2 pints nettles (measured when picked), loosely packed
8 tbsp unsalted butter
approx. 1 litre vegetable or light chicken stock
2 shallots, finely diced
fresh herbs (parsley, thyme, bay)
200g/7¼oz arborio rice
250ml/8¾fl oz dry white wine
230g/8oz peeled chestnuts, chopped in half
2oz fresh parmesan, finely grated, to serve
1. Wash the nettles in a large bowl, allowing any debris to drop to the bottom. Pick out any thick or tough stems. Do not be concerned that the washing water is peaty brown, this is normal.
2. To cook the nettles, heat one tablespoon of butter in a large pan over a high heat and drop in the leaves. Allow them to wilt and cook until they are tender.
3. Strain through a sieve, catching any liquid in a bowl. Squeeze the nettles and remove to a board, chopping them roughly. Set aside in a cool place while you make the risotto.
4. Heat the stock in a pan. Melt half the remaining butter in a large heavy pan, adding the shallots and stirring to soften them. Add two bay leaves and a teaspoon of chopped fresh thyme. Cook the shallots until they are tender and clear, then add the rice, stirring to allow all of the rice to be coated with some of the fat.
5. Add the wine and stir. While the wine is being absorbed, turn the heat to a medium simmer. Add ladlefuls of stock - two at first, and allow each addition to be absorbed. When two thirds of the stock is absorbed, add the chopped nettles and allow them to continue cooking in the rice. At this stage, add the chestnuts - they will break down slightly in the pan.
6. When most of the stock is absorbed, check the rice - it ought to be just cooked, the sauce still emulsified. Season to taste with salt and black pepper. Add the remaining butter and the parmesan, and serve with a sprinkle of lemon juice and a little freshly chopped parsley. [/quote]
[quote]GNOCCHI WITH PESTO D'ORTICA (Gnocchi with stinging Nettle pesto)
150g Fresh, boiled nettle leaves (to make Pesto d'ortica)
4 Sun-dried tomatoes
50g pistachio nuts
2 tablespoons olive oil
200g Wholemeal flour
1 teaspoon of sea salt.
Boil potatoes, cut into pieces and pass them through a vegetable filter. Paste in the flour until well mixed, then separate the mixture into thumb-size lumps, or "gnocchi", cover them in sieved flour and leave them to sit for an hour or so.
In the meantime blend the tomatoes with the cooked nettle leaves, pistachio's and oil until creamy.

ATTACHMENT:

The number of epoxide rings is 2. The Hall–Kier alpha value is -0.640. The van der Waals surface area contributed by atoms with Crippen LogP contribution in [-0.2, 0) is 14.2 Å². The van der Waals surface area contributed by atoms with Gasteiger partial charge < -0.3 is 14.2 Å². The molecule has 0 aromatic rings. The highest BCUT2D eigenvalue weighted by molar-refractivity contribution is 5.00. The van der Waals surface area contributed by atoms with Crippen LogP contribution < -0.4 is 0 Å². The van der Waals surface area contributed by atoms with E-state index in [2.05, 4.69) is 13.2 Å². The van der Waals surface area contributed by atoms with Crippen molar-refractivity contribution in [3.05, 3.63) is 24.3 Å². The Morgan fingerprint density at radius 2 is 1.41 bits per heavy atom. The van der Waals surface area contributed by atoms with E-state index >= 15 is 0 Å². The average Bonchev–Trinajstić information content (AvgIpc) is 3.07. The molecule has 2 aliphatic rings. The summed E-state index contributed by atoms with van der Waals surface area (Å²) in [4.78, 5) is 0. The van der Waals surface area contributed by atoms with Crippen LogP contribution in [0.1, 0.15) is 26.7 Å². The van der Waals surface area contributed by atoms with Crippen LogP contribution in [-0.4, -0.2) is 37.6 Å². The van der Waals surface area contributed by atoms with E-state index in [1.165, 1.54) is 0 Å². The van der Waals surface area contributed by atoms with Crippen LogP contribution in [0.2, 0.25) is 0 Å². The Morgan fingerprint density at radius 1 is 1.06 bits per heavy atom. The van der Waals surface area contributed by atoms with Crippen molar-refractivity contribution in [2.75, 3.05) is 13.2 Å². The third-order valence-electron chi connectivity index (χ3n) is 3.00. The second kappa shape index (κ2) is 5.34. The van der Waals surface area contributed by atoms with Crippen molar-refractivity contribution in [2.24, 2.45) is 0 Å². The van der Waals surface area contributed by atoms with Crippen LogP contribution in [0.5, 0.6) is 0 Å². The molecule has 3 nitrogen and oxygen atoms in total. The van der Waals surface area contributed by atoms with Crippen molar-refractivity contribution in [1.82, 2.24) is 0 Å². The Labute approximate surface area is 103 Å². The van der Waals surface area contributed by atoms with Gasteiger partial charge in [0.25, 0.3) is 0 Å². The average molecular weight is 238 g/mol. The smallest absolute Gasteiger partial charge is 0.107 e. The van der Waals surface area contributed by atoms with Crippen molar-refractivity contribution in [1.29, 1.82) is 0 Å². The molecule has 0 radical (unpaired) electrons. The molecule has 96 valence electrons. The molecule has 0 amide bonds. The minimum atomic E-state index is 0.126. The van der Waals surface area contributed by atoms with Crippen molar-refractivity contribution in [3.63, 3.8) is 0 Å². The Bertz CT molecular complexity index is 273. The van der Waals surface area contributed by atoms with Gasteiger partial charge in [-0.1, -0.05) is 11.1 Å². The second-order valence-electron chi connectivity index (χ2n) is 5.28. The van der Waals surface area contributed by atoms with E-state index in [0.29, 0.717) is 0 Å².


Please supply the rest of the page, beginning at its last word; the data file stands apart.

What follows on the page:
Drop the gnocchi into boiling, salted water and when they rise to the surface they are cooked.
Add the mixture to the gnocchi, decorate with a few pistachio nuts and enjoy with any red wine that you can find in the house... [/quote]
1 lb. fresh nettles
1/2 lb. russet potatoes, diced
1 leek, white part only
3 1/4 tsp butter
1 3/4 cup water
1/3 cup cream
To make the potato soup:
In small pan, add the butter and sweat leeks until soft. Add potato and water, and cook until soft (falling apart). Use blender and pass through a strainer. Return to pan. Add cream. Season with salt and pepper to taste. Return to blender. Strain again. Chill.
Blanch the raw nettles (leaf and thin stems only) until tender. Blend in a mixer until smooth. Pass through fine strainer. Chill.
Combine potato soup and chilled nettle puree. Season to taste with salt and pepper. Heat and thin with water or cream if necessary.[/quote]
garden mermaid, I've made nettle soup numerous times and it is delicious. We add dulse flakes as well. But, the nettle and chestnut risotto sounds heavenly! Never would have thought of that combo. Thanks!
Glad you liked the recipes. Try the nettle pesto too. It's good on regular pasta as well as gnocchi.
I get a lot of flack for the growing a stinging nettle plant in the community garden. It's well labled and off the beaten track. The only way a visitor can get stung is if they are walking *in* the terraced planter. We've eaten nettle as a spring vegetable my whole life. We dry the leaves for tea, make nettle elixir to spray on the crops and occasionally use it for dye. It's such a delicious and useful plant.
What I did was started a new thread with MED: at the beginning, put the link to the old one and summarized the important points from the last one. Here is the one I reposted http://davesgarden.com/community/forums/t/883788/ If it was my thread I'd do a "this thread is continued here" deal.